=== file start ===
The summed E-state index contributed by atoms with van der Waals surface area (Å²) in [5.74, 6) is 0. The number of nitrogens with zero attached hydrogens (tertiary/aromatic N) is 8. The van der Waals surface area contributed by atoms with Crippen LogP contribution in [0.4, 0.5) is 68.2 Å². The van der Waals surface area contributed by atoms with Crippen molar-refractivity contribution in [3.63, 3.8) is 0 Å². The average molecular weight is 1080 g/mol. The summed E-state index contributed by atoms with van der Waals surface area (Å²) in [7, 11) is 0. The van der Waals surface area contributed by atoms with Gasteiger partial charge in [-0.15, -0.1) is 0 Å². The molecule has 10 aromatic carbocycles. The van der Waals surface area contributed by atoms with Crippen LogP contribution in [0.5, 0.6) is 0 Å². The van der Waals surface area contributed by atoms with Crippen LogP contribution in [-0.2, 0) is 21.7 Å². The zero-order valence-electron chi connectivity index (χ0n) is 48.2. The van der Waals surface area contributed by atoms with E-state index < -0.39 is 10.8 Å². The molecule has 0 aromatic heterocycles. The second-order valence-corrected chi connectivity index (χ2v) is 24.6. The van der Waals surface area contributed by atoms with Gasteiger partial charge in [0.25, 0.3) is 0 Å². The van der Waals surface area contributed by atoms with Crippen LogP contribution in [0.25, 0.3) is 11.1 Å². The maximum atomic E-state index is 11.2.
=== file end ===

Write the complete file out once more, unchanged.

The summed E-state index contributed by atoms with van der Waals surface area (Å²) in [5.74, 6) is 0. The number of nitrogens with zero attached hydrogens (tertiary/aromatic N) is 8. The van der Waals surface area contributed by atoms with Crippen LogP contribution in [0.4, 0.5) is 68.2 Å². The van der Waals surface area contributed by atoms with Crippen molar-refractivity contribution in [3.63, 3.8) is 0 Å². The average molecular weight is 1080 g/mol. The summed E-state index contributed by atoms with van der Waals surface area (Å²) in [7, 11) is 0. The van der Waals surface area contributed by atoms with Gasteiger partial charge in [-0.15, -0.1) is 0 Å². The molecule has 10 aromatic carbocycles. The van der Waals surface area contributed by atoms with Crippen LogP contribution in [0.5, 0.6) is 0 Å². The van der Waals surface area contributed by atoms with Crippen LogP contribution in [-0.2, 0) is 21.7 Å². The zero-order valence-electron chi connectivity index (χ0n) is 48.2. The van der Waals surface area contributed by atoms with E-state index < -0.39 is 10.8 Å². The molecule has 0 aromatic heterocycles. The second-order valence-corrected chi connectivity index (χ2v) is 24.6. The van der Waals surface area contributed by atoms with Gasteiger partial charge in [0.25, 0.3) is 0 Å². The van der Waals surface area contributed by atoms with Crippen LogP contribution in [0.25, 0.3) is 11.1 Å². The maximum atomic E-state index is 11.2.